by Phyllis Rogers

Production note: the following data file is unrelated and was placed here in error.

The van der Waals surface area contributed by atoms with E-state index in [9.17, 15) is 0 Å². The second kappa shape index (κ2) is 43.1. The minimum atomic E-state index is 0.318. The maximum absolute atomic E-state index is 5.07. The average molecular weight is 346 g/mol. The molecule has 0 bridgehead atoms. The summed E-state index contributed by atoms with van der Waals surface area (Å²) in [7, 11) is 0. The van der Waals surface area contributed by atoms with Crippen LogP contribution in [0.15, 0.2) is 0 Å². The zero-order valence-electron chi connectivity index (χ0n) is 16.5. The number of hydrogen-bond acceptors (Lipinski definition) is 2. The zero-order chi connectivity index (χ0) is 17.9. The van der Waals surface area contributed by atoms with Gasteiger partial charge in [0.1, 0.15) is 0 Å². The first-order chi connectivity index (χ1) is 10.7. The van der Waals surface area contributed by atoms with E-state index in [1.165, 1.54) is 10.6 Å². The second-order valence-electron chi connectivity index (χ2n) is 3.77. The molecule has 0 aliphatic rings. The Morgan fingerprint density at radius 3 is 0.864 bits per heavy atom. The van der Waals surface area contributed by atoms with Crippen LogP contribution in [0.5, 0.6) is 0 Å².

I am not a birth parent of a child with sacral agenesis/caudal regression syndrome, so I cannot begin to imagine how discovery of this condition in your child turns your world upside down. I am an adoptive parent, and I knew of my child’s condition prior to adoption, and I went forward with the adoption having a pretty good idea of what that meant and being pretty comfortable in the belief that I was prepared to offer a loving home. Still, there were many unknowns. What delays would my child experience as a result of being in an orphanage-type setting during the critical period of her young life? Was the medical report I received really accurate? Were there other conditions that had not yet been identified?